In reference to a recent BBC article, a Singaporean woman was cited for having difficulties making ends meet in one of the wealthiest nations, Singapore. Having six children, from five to 13 years old, and on top of receiving S$600 from charities for groceries, what else can her motherland do for her? Let me list some solid examples of schemes that she can actually tap into for more help:
1) Temporary Assistance Package ( which allows her to find a job and ensures that the children’s education is not affected by the lack of income)
2) Compassion fund (assistance for needy students from low income families to help pay for any miscellaneous fees that occur due to the pursuit of education)
3) Adopt a Family and Youth (she can receive educational assistance, she can also receive computers and skills upgrading course)
4) Comcare Student Subsidy (before and after school care subsidies to help the mother return to work)
5) Various MOE Bursary Schemes
It is important at this juncture to note that the help that she can obtain is not limited to these schemes, depending on the situation and her needs, there are several more avenues she can reach out to for help, the Employment and Employability Institute for example, can help her obtain gainful employment.
These schemes offered can be utilised throughout the children’s lives; their tertiary education could also be paid for if they are keen on furthering their studies. All these would serve to support her children throughout their learning and also, at the same time, free her to look for work and upgrade herself if she is willing.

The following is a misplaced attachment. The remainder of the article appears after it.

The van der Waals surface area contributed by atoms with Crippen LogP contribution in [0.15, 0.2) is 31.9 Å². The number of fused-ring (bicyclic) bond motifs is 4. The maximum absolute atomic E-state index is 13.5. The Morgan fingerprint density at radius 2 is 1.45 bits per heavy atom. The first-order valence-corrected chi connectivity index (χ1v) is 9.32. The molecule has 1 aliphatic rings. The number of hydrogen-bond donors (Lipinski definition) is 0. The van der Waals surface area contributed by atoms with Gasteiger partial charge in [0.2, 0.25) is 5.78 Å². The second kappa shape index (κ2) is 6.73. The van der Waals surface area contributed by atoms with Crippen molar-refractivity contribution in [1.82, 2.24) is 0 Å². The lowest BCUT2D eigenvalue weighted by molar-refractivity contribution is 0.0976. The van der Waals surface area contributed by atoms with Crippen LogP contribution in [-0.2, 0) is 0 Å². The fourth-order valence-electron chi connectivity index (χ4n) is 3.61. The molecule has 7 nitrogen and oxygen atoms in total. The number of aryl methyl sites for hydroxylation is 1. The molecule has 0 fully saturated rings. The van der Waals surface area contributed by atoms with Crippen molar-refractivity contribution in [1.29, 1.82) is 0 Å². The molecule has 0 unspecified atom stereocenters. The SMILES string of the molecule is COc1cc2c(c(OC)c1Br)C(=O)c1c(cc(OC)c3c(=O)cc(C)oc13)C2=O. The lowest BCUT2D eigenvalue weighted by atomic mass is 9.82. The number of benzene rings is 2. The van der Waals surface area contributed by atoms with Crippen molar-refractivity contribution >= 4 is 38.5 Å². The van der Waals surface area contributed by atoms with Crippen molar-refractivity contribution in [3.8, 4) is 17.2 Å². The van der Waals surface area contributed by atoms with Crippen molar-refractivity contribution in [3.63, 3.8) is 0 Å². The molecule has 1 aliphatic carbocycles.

Furthermore, to say that there is little available help for the poor would be utterly unfair to what has been put out to assist those in need – coupled with the fact that the work each family service centre and social worker put in is discounted simply by throwing our hands up and say ‘oh that’s it – we live in a terrible place, we have no help, we are doomed”.
Contrary to popular belief, Singapore has not left her poor in a ditch, with the S$8 billion Pioneer Generation Package introduced this year, the leaders in Singapore has showed that they are serious about the money going where it counts the most. Similarly for Ms Nurhaida, Singapore spared no hesitations in social development spending with it increasing steadily over the years – from a $1.9b in 2010 to a $2.1b in 2012.
One must not forget this country’s Budget also includes contributions by the Government Investment Corporation (GIC). Each year, the Constitution allows for the country to draw up to 50% of the “Net Returns Investment Contribution”. To simplify this, it just means that GIC contributes about $8b a year to the nation’s Budget.
The question we should ponder about is: are we able to eradicate poverty completely? After all, we are one of the world’s wealthiest nations. Of course, that would be the ideal but we do not live in an ideal world. We are not able to control the choices of individuals that might lead up to the circumstances they are eventually in. We are only able to meet them at their point of need to make a difference.
And that is, moving forward, what we should keep our eyes fixed on.